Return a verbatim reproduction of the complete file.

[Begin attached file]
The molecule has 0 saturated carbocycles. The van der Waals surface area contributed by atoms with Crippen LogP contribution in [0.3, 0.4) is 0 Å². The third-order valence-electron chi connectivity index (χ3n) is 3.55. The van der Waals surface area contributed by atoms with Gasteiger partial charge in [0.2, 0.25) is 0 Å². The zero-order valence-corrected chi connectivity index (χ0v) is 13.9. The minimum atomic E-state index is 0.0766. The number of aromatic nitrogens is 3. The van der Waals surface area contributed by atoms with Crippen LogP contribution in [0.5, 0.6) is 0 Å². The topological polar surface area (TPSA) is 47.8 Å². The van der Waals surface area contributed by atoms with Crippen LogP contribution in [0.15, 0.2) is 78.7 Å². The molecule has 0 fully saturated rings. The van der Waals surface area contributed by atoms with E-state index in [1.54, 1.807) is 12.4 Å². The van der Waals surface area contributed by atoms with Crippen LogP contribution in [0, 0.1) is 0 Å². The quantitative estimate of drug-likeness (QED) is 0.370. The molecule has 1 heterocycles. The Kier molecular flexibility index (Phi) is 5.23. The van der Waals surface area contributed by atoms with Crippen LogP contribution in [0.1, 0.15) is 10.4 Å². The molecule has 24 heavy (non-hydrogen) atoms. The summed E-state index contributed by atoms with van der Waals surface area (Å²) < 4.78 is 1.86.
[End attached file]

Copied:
The molecule has 0 saturated carbocycles. The van der Waals surface area contributed by atoms with Crippen LogP contribution in [0.3, 0.4) is 0 Å². The third-order valence-electron chi connectivity index (χ3n) is 3.55. The van der Waals surface area contributed by atoms with Gasteiger partial charge in [0.2, 0.25) is 0 Å². The zero-order valence-corrected chi connectivity index (χ0v) is 13.9. The minimum atomic E-state index is 0.0766. The number of aromatic nitrogens is 3. The van der Waals surface area contributed by atoms with Crippen LogP contribution in [0.5, 0.6) is 0 Å². The topological polar surface area (TPSA) is 47.8 Å². The van der Waals surface area contributed by atoms with Crippen LogP contribution in [0.15, 0.2) is 78.7 Å². The molecule has 0 fully saturated rings. The van der Waals surface area contributed by atoms with E-state index in [1.54, 1.807) is 12.4 Å². The van der Waals surface area contributed by atoms with Crippen LogP contribution in [0, 0.1) is 0 Å². The quantitative estimate of drug-likeness (QED) is 0.370. The molecule has 1 heterocycles. The Kier molecular flexibility index (Phi) is 5.23. The van der Waals surface area contributed by atoms with Crippen LogP contribution in [0.1, 0.15) is 10.4 Å². The molecule has 24 heavy (non-hydrogen) atoms. The summed E-state index contributed by atoms with van der Waals surface area (Å²) < 4.78 is 1.86.